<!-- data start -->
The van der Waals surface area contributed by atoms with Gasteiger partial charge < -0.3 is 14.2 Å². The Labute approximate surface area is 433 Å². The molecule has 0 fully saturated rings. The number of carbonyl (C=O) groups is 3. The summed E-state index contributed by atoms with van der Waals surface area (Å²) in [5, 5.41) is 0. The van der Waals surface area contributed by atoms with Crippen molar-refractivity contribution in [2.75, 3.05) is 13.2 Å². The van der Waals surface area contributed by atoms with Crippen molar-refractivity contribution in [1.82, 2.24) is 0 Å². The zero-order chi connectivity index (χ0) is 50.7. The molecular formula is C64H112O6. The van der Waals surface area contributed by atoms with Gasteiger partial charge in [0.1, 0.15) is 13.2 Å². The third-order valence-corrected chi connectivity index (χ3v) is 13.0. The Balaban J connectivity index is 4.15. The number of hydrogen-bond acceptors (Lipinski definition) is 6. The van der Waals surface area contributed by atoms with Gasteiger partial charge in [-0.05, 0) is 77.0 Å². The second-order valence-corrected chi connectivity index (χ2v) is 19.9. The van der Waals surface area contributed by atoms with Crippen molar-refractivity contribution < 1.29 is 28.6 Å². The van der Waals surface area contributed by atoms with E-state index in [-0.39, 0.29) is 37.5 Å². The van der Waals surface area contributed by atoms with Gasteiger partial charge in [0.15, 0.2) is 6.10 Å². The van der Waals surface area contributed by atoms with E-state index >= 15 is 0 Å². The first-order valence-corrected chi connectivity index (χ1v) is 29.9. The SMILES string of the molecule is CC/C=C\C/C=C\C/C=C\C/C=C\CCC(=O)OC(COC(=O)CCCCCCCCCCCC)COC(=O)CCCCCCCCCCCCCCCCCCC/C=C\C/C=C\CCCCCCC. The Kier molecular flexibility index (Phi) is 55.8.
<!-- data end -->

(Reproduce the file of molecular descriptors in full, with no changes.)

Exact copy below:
The van der Waals surface area contributed by atoms with Gasteiger partial charge < -0.3 is 14.2 Å². The Labute approximate surface area is 433 Å². The molecule has 0 fully saturated rings. The number of carbonyl (C=O) groups is 3. The summed E-state index contributed by atoms with van der Waals surface area (Å²) in [5, 5.41) is 0. The van der Waals surface area contributed by atoms with Crippen molar-refractivity contribution in [2.75, 3.05) is 13.2 Å². The van der Waals surface area contributed by atoms with Crippen molar-refractivity contribution in [1.82, 2.24) is 0 Å². The zero-order chi connectivity index (χ0) is 50.7. The molecular formula is C64H112O6. The van der Waals surface area contributed by atoms with Gasteiger partial charge in [0.1, 0.15) is 13.2 Å². The third-order valence-corrected chi connectivity index (χ3v) is 13.0. The Balaban J connectivity index is 4.15. The number of hydrogen-bond acceptors (Lipinski definition) is 6. The van der Waals surface area contributed by atoms with Gasteiger partial charge in [-0.05, 0) is 77.0 Å². The second-order valence-corrected chi connectivity index (χ2v) is 19.9. The van der Waals surface area contributed by atoms with Crippen molar-refractivity contribution < 1.29 is 28.6 Å². The van der Waals surface area contributed by atoms with E-state index in [-0.39, 0.29) is 37.5 Å². The van der Waals surface area contributed by atoms with Gasteiger partial charge in [0.15, 0.2) is 6.10 Å². The van der Waals surface area contributed by atoms with E-state index >= 15 is 0 Å². The first-order valence-corrected chi connectivity index (χ1v) is 29.9. The SMILES string of the molecule is CC/C=C\C/C=C\C/C=C\C/C=C\CCC(=O)OC(COC(=O)CCCCCCCCCCCC)COC(=O)CCCCCCCCCCCCCCCCCCC/C=C\C/C=C\CCCCCCC. The Kier molecular flexibility index (Phi) is 55.8.